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View Full Version : Arm setup: moving the forearm end effector; why?


Mooncalf
03-22-2004, 04:10 AM
Hi y'all,

Another newbie question from me. :)

I've been going through a few different tutorials about setting up an arm, not to mention a class with an instructor last year, and I have yet to understand exactly what's going on when you move the arm IK's end effector from the forearm to the wrist.

I know y'all know what I'm talking about. It seems to be a pretty commonly suggested way of doing things, yes?

The best I can tell, this is done only for the animator to feel more comfortable. That is, it feels more natural animating from the wrist than animating from the forearm.

Is this the only reason to move the end effector? Or is there actual IK solving stuff going on that I don't understand? What does the end effector do?

It's been my experience that y'all at CGTalk have a way of explaining things in simple terms, so I'm hoping someone can take a stab at this one... thanks! :)

- M

dmcgrath
03-22-2004, 05:37 AM
I'll take a stab at this one, since no one else has. Typically the answer to your question is what you have already mentioned.
It just feels a little more comfortable animating from the wrist area. It is harder to move from the forearm position and place a hand on an object for example. Especially if you have moved in very close to the intended objects location with your camera view.

I am trying to think off the top of my head here, but I can't come up with any other reason that you would do this.

So in answer to all of these ??s

Is this the only reason to move the end effector? Or is there actual IK solving stuff going on that I don't understand? What does the end effector do?


1 - Yes
2 - Yes Not to be mean, there is still a lot going on that I don't know either.
3 - Essentially the end effector is where the actual input for the placement of the IK is located. If you look at the effector it is connected to the IK handle exactly like a point constraint.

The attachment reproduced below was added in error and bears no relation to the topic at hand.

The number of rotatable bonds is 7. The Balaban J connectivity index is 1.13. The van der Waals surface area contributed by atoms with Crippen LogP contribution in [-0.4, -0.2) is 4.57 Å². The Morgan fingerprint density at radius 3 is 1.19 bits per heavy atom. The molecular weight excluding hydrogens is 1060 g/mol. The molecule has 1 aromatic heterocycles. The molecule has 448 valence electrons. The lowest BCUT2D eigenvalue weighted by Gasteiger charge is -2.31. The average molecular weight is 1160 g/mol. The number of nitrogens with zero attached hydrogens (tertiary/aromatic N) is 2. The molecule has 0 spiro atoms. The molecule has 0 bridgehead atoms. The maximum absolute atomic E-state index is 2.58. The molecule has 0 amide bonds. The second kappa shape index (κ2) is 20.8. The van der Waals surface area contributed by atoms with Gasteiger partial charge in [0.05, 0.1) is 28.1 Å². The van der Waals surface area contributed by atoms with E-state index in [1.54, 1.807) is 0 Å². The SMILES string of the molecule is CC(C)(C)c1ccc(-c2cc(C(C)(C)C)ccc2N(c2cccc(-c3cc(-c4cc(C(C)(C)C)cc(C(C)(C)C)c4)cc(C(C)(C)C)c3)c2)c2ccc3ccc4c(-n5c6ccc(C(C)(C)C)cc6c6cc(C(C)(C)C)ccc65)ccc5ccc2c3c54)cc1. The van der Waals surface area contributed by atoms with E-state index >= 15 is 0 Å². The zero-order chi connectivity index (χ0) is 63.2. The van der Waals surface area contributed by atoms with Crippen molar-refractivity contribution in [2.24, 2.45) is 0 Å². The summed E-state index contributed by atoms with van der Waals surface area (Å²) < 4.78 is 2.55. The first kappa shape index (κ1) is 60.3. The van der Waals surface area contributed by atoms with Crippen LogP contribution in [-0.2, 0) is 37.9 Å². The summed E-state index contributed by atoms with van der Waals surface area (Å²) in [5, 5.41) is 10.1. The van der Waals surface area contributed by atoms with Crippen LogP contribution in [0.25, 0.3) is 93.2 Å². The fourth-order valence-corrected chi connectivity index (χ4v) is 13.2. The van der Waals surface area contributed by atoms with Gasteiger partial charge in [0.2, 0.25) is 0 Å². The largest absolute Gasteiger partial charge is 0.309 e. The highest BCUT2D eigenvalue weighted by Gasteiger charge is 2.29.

So if there are any other reasons for moving the pivot I haven't used them.

Hope that helped,

_dan

strarup
03-22-2004, 06:41 PM
Hi Mooncalf,

eh... I guess sometimes it also depends on the setup...

if it e.g. is a shoulder, elbow, "forearm", wrist setup, where the "forearm" is to make twist deformation on the forearm as the wrist get's rotated...

then to set it up with IK, you would make the IK from the shoulder to the "forearm", because if you would make it directly to the wrist it wouldn't work properly... however the hand movement with IK is from the "wrist"... so to get it to work you would have to move the effector to the wrist...

I have heard/seen about a method to do this by using the Hypergraph... sometimes I can get it to work, however 95% of the times I can't... so this is the method I use to move the effector...

I first create an extra seperate joint, which I pointsnap to the wrist, then turn off the IK weight for the IK handle, then select the effector and snap it to the wrist...

then turning on the weight for the IK handle again, usually the IK handle changes position, then I pointsnap the IK handle to the extra seperate joint, to get it back to is't start position... :)

this was one of the reasons I could think of about moving the IK from the "forearm" to the wrist... but I don't know if it is the same type of "forearm" you are meaning... :)

regards

Strarup

lildragon
03-23-2004, 01:21 AM
SImply put, by moving the end effector from the forearm to the wrist enables the animator to have forearm twist movement under an ik chain, because if you apply an IK chain from shoulder to wrist it evaluates the forearm joint like the others (which you don't want). So by moving the effector to the wrist, it locks that joint in place while still giving you rotational values in the forarm.

Plus you shouldn't leave the IK handle at the forearm because it's just awkward to work with.